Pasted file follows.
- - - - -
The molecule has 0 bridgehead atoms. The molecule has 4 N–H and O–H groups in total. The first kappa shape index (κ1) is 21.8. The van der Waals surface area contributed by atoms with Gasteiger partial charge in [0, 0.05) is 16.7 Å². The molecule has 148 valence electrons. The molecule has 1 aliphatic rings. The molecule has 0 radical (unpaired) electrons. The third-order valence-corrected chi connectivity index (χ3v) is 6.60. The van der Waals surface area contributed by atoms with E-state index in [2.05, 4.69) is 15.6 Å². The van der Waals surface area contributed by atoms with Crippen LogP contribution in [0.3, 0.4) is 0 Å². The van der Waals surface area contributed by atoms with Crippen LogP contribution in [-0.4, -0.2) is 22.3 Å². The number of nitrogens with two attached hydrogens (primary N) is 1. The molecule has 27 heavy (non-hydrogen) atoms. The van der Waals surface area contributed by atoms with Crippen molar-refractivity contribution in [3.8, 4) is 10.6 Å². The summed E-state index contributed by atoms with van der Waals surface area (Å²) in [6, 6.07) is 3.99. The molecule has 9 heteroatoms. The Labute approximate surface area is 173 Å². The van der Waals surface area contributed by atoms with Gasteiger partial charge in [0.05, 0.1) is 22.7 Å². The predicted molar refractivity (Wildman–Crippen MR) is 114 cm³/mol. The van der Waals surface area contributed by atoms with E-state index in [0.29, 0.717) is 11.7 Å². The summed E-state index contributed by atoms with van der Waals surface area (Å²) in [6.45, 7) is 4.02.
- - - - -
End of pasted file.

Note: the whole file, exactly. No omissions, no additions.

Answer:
The molecule has 0 bridgehead atoms. The molecule has 4 N–H and O–H groups in total. The first kappa shape index (κ1) is 21.8. The van der Waals surface area contributed by atoms with Gasteiger partial charge in [0, 0.05) is 16.7 Å². The molecule has 148 valence electrons. The molecule has 1 aliphatic rings. The molecule has 0 radical (unpaired) electrons. The third-order valence-corrected chi connectivity index (χ3v) is 6.60. The van der Waals surface area contributed by atoms with E-state index in [2.05, 4.69) is 15.6 Å². The van der Waals surface area contributed by atoms with Crippen LogP contribution in [0.3, 0.4) is 0 Å². The van der Waals surface area contributed by atoms with Crippen LogP contribution in [-0.4, -0.2) is 22.3 Å². The number of nitrogens with two attached hydrogens (primary N) is 1. The molecule has 27 heavy (non-hydrogen) atoms. The van der Waals surface area contributed by atoms with Crippen molar-refractivity contribution in [3.8, 4) is 10.6 Å². The summed E-state index contributed by atoms with van der Waals surface area (Å²) in [6, 6.07) is 3.99. The molecule has 9 heteroatoms. The Labute approximate surface area is 173 Å². The van der Waals surface area contributed by atoms with Gasteiger partial charge in [0.05, 0.1) is 22.7 Å². The predicted molar refractivity (Wildman–Crippen MR) is 114 cm³/mol. The van der Waals surface area contributed by atoms with E-state index in [0.29, 0.717) is 11.7 Å². The summed E-state index contributed by atoms with van der Waals surface area (Å²) in [6.45, 7) is 4.02.